Dirty secret: Soil reveals Antarctica had rainforests 90M years ago

This acrylic painting shows what Antarctica might have looked like 90 million years ago, based on a recovered soil sample. James McKay/Alfred Wegener Institute

Scientists have discovered a dirty little secret about Antarctica: the frigid wasteland of a continent was once home to a swampy temperate rainforest when dinosaurs walked the Earth some 90 million years ago, according to an analysis of ancient soil samples.

Ferns, conifer trees and a wide variety of flowers once flourished near the South Pole during Earth’s super-warm Cretaceous Period, according to the study published Wednesday in the journal Nature. The discovery is expected to reshape scientists’ understanding of the planet’s climate history and — potentially — the future.

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Summer temperatures soared as high as 25 C in Cretaceous Antarctica, while the annual average temperature was about the same as present-day Toronto or Montreal (12-13 C), the study shows.

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“This warmth was only possible because there was no Antarctic ice sheet and because the atmospheric carbon dioxide concentration was significantly higher than indicated by climate models to date,” the researchers said in a news release.

You probably wouldn’t have wanted to hang around for the winter. Antarctica would go through four months of night each year, leaving the plants and animals with no sunlight for long stretches of time. Nevertheless, plants managed to flourish on the continent long before it became what it is today, researchers said.

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“We now know that there could easily be four straight months without sunlight in the Cretaceous,” geoscientist and study co-author Torsten Bickert said in the news release. “But because the carbon dioxide concentration was so high, the climate around the South Pole was nevertheless temperate, without ice masses.”

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An international team of researchers managed to unlock all of these secrets by analyzing a large chunk of soil recovered from the ocean floor of the Amundsen Sea in February 2017, about 900 kilometres from the South Pole.

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They dropped a drill rig about one kilometre below the surface of the water, then burrowed down 27 metres to retrieve the hefty chunk of dirt. The scientists said they were shocked to find that the soil sample was from an ancient rainforest, not an ancient seafloor.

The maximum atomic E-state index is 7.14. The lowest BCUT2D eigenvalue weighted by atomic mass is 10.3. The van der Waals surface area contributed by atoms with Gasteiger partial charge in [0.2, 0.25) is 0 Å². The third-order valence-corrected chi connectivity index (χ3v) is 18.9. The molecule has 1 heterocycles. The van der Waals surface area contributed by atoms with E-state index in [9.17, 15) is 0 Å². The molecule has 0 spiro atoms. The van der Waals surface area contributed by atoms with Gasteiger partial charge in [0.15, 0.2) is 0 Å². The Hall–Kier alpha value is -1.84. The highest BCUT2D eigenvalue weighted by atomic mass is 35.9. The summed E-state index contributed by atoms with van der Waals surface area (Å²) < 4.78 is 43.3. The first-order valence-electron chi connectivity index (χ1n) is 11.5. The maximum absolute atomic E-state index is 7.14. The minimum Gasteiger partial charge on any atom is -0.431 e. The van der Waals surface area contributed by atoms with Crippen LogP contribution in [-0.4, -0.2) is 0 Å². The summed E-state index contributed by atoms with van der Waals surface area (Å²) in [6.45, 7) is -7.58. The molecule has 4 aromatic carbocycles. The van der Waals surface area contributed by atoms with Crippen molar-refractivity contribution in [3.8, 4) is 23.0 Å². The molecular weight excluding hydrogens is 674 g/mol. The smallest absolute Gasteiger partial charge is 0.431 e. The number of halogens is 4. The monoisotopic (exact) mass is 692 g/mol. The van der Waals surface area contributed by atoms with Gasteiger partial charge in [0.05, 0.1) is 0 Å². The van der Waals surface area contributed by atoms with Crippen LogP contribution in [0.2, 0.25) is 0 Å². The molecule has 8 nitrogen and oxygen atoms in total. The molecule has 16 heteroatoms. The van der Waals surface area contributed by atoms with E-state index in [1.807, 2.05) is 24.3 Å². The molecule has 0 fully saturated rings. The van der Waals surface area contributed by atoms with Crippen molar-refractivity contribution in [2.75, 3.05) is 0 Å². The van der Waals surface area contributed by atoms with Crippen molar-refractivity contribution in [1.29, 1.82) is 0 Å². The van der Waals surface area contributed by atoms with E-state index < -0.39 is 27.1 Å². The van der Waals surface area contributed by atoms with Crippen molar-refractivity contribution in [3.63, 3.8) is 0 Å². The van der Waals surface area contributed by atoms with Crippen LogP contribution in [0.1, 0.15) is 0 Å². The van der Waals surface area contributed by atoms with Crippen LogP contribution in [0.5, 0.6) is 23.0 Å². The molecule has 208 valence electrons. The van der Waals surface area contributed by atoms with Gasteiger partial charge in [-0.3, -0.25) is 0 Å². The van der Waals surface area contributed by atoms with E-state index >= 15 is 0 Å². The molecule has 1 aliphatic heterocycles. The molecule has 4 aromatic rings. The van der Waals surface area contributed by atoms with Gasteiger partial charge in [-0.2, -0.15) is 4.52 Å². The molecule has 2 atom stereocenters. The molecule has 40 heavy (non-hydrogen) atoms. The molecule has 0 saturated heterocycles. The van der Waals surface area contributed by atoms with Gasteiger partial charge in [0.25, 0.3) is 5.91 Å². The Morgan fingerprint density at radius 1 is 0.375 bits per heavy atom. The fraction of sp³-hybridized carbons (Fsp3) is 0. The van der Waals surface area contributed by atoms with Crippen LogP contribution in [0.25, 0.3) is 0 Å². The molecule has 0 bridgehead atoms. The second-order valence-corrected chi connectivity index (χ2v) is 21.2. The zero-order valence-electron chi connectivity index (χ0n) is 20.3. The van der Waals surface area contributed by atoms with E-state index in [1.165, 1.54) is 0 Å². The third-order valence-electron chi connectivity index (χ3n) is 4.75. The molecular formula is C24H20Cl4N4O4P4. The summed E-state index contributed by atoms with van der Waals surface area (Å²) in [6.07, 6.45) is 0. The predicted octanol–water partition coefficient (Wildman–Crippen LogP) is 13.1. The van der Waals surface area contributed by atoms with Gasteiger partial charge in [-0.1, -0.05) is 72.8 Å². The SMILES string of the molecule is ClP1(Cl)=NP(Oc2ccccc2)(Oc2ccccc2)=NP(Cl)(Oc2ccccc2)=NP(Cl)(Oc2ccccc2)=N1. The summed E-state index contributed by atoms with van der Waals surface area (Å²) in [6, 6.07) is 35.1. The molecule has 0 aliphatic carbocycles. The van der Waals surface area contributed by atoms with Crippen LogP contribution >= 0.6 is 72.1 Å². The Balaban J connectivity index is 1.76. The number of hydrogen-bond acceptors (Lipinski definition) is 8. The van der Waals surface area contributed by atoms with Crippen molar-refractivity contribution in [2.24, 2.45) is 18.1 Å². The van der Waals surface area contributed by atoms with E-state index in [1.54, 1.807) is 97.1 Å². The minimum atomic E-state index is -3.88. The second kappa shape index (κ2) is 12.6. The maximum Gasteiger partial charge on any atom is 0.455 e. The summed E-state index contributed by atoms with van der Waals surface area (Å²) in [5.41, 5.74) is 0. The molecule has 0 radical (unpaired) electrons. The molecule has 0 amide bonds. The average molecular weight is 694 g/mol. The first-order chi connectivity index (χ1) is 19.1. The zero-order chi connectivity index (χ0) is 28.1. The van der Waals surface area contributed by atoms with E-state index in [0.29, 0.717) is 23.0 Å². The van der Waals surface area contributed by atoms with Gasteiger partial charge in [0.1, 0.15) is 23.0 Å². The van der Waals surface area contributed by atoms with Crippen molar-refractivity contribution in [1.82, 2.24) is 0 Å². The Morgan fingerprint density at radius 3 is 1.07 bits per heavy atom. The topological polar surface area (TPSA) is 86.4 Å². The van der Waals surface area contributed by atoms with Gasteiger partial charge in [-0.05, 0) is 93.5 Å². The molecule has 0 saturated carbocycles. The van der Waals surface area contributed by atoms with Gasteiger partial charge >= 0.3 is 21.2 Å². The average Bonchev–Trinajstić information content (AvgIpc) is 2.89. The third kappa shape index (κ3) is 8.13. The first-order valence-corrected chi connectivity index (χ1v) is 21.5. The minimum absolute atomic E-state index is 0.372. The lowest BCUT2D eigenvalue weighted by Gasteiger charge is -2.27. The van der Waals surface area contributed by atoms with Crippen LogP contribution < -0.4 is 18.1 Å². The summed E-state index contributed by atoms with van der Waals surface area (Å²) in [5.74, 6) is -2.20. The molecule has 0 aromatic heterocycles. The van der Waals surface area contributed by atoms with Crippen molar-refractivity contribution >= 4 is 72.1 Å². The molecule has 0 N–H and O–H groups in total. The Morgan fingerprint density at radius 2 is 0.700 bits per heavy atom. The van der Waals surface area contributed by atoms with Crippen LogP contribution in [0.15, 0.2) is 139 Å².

Johann Klages, right, and Tina van de Flierdt look at sediment samples harvested from the ocean floor near the South Pole. Thomas Ronge/Alfred Wegener Institute

Further analysis revealed that the dark brownish-grey soil was full of secrets, including a tight network of fossilized roots, along with pollen and spores from 65 different plant species.

“If you would go to a forest near you and drill a hole, it would probably look pretty similar,” lead study author Johann Klages told Reuters.

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The soil was composed of silt and clay, according to Klages, a geologist at the Alfred Wegener Institute in Germany.

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“We had found a layer originally formed on land, not in the ocean,” he told CNN.

No dinosaur fossils were found in the sample, but Klages says there likely would have been various flying dinosaurs and insects living in the area at the time. Archeologists have found the odd dinosaur fossil in Antarctica in the past, mostly from that extremely warm Cretaceous Period.

The Earth looked very different during that time, when global temperatures were at their highest point in the last 140 million years. The continents were still closer together and in different configurations than they are now, and the overall sea level was much higher — about 170 metres above what it is today.

This simplified handout graphic shows a general picture of what the South Pole area of the globe looked like about 90 million years ago. Johann Klages/Alfred Wegener Institute

Klages and his team were able to gather a vast amount of information from the soil sample, including evidence of the atmosphere and temperatures that the soil was exposed to when it was on the surface of the planet.

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Klage says the discovery could help with future modelling around climate change, especially as humans continue to pump carbon dioxide into the atmosphere.

“We didn’t know that this Cretaceous greenhouse climate was that extreme,” he told The Guardian.

“It shows us what carbon dioxide is able to do.”

With files from Reuters

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